I have been busy finding a good way to get the power down from my rotor to the base station. I thought you might enjoy some of my findings - hence I give you:
Open Tensegrity Shafts
Mechanical power transmission using ultralight torsional rigid structures made of components in compression and tension.
Airborne wind energy systems with ground based generators require a mechanical power transmission to the ground. Currently multiple tether-pull based concepts are being investigated (e.g. by the Kite Power Research Group of TU Delft). Pull based concepts require a recuperation phase where the tether is being pulled back in and power is being consumed - not produced.
In today's technology torsion in a driveshafts is the most common method for continuous transfer of mechanical power. Hence looking into torsion based power transfer for Airborne Wind Energy (AWE) seems natural and has been suggested by different sources (e.g. US 6616402 B2 or US8197179 B2 “continuous central driveshaft”). A conventional drive shaft however - even when build with modern materials like carbon composites would likely be prohibitively heavy and cannot be easily retrieved.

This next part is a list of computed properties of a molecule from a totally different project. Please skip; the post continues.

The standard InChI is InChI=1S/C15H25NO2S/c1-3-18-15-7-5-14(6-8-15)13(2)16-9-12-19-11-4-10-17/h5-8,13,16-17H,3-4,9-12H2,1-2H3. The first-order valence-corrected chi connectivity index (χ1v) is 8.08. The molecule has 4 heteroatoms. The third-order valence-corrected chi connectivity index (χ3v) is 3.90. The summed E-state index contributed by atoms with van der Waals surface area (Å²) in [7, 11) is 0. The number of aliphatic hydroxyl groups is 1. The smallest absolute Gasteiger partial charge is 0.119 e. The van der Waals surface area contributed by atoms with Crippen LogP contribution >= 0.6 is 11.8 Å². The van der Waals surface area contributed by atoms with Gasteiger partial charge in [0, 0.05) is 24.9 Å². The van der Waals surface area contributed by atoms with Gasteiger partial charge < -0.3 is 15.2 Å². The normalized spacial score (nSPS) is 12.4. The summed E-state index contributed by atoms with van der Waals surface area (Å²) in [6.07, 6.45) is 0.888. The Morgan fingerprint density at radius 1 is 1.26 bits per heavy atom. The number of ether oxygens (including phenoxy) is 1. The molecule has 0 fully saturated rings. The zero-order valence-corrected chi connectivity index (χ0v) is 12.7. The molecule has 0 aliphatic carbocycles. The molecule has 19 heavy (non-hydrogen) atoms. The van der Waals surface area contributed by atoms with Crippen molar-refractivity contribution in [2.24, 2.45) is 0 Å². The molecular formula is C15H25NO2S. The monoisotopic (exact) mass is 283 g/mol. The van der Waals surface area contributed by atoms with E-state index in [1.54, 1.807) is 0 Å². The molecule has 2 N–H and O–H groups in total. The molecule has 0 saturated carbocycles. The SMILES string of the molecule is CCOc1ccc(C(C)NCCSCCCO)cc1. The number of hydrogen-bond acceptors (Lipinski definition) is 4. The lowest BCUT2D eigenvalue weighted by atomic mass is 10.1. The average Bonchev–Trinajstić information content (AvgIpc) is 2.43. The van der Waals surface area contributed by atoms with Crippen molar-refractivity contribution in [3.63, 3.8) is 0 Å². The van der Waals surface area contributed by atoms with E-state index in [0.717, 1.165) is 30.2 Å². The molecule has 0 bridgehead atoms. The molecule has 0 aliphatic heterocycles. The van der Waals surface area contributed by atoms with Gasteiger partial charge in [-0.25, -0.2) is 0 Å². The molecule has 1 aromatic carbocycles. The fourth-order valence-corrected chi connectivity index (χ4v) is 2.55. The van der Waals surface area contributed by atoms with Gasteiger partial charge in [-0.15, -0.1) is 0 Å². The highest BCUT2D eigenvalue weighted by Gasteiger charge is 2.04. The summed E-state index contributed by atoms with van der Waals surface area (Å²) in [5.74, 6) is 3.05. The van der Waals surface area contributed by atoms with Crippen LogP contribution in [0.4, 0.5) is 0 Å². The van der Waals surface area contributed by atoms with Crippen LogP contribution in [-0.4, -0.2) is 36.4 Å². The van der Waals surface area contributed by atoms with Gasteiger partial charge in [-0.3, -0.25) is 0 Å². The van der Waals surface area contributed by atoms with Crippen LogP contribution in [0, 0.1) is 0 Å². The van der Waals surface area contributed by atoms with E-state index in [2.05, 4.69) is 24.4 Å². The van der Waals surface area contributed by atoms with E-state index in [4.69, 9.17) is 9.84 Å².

Structures made of components in compression (struts) and tension (tethers) as an alternative to a central shaft have been proposed (e.g. US 5040948 A "Driver lines attached to the extremities of the turbines transmit this energy" or US 8197179 B2 “a geometric mesh of interconnected struts” or US4708592 “edgewired turbine”).
This text aims to discuss some of these structures and their usability for Airborne Wind Energy application.